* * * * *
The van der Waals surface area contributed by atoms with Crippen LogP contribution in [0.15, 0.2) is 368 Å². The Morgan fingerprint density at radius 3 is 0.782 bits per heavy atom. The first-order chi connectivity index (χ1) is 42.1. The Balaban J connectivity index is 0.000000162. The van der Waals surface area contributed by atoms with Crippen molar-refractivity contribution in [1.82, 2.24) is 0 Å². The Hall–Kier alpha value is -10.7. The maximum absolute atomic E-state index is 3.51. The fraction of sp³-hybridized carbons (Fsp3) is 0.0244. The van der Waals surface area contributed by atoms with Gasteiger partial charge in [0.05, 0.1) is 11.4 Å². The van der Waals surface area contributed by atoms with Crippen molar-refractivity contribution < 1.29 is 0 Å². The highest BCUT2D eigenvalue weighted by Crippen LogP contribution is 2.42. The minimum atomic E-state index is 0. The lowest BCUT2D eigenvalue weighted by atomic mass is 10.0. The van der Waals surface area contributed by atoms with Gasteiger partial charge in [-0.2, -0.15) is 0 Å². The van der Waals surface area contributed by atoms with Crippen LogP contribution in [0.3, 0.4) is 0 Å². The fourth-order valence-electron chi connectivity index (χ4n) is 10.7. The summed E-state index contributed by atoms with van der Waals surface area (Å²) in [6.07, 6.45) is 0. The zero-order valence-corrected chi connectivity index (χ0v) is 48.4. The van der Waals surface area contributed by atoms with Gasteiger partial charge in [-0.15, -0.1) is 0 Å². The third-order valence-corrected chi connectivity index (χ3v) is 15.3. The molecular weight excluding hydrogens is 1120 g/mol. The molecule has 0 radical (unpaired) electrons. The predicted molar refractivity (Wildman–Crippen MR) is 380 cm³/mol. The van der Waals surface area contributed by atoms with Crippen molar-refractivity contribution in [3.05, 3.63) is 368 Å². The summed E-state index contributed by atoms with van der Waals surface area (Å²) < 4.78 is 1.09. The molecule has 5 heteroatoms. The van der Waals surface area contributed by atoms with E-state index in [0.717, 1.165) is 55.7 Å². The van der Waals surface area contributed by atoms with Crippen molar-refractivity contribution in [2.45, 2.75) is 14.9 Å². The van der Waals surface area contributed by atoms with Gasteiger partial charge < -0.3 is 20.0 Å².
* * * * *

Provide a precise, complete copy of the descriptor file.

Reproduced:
The van der Waals surface area contributed by atoms with Crippen LogP contribution in [0.15, 0.2) is 368 Å². The Morgan fingerprint density at radius 3 is 0.782 bits per heavy atom. The first-order chi connectivity index (χ1) is 42.1. The Balaban J connectivity index is 0.000000162. The van der Waals surface area contributed by atoms with Crippen molar-refractivity contribution in [1.82, 2.24) is 0 Å². The Hall–Kier alpha value is -10.7. The maximum absolute atomic E-state index is 3.51. The fraction of sp³-hybridized carbons (Fsp3) is 0.0244. The van der Waals surface area contributed by atoms with Gasteiger partial charge in [0.05, 0.1) is 11.4 Å². The van der Waals surface area contributed by atoms with Crippen molar-refractivity contribution < 1.29 is 0 Å². The highest BCUT2D eigenvalue weighted by Crippen LogP contribution is 2.42. The minimum atomic E-state index is 0. The lowest BCUT2D eigenvalue weighted by atomic mass is 10.0. The van der Waals surface area contributed by atoms with Gasteiger partial charge in [-0.2, -0.15) is 0 Å². The van der Waals surface area contributed by atoms with Crippen LogP contribution in [0.3, 0.4) is 0 Å². The fourth-order valence-electron chi connectivity index (χ4n) is 10.7. The summed E-state index contributed by atoms with van der Waals surface area (Å²) in [6.07, 6.45) is 0. The zero-order valence-corrected chi connectivity index (χ0v) is 48.4. The van der Waals surface area contributed by atoms with Gasteiger partial charge in [-0.15, -0.1) is 0 Å². The third-order valence-corrected chi connectivity index (χ3v) is 15.3. The molecular weight excluding hydrogens is 1120 g/mol. The molecule has 0 radical (unpaired) electrons. The predicted molar refractivity (Wildman–Crippen MR) is 380 cm³/mol. The van der Waals surface area contributed by atoms with Crippen molar-refractivity contribution in [3.05, 3.63) is 368 Å². The summed E-state index contributed by atoms with van der Waals surface area (Å²) < 4.78 is 1.09. The molecule has 5 heteroatoms. The van der Waals surface area contributed by atoms with E-state index in [0.717, 1.165) is 55.7 Å². The van der Waals surface area contributed by atoms with Crippen molar-refractivity contribution in [2.45, 2.75) is 14.9 Å². The van der Waals surface area contributed by atoms with Gasteiger partial charge < -0.3 is 20.0 Å².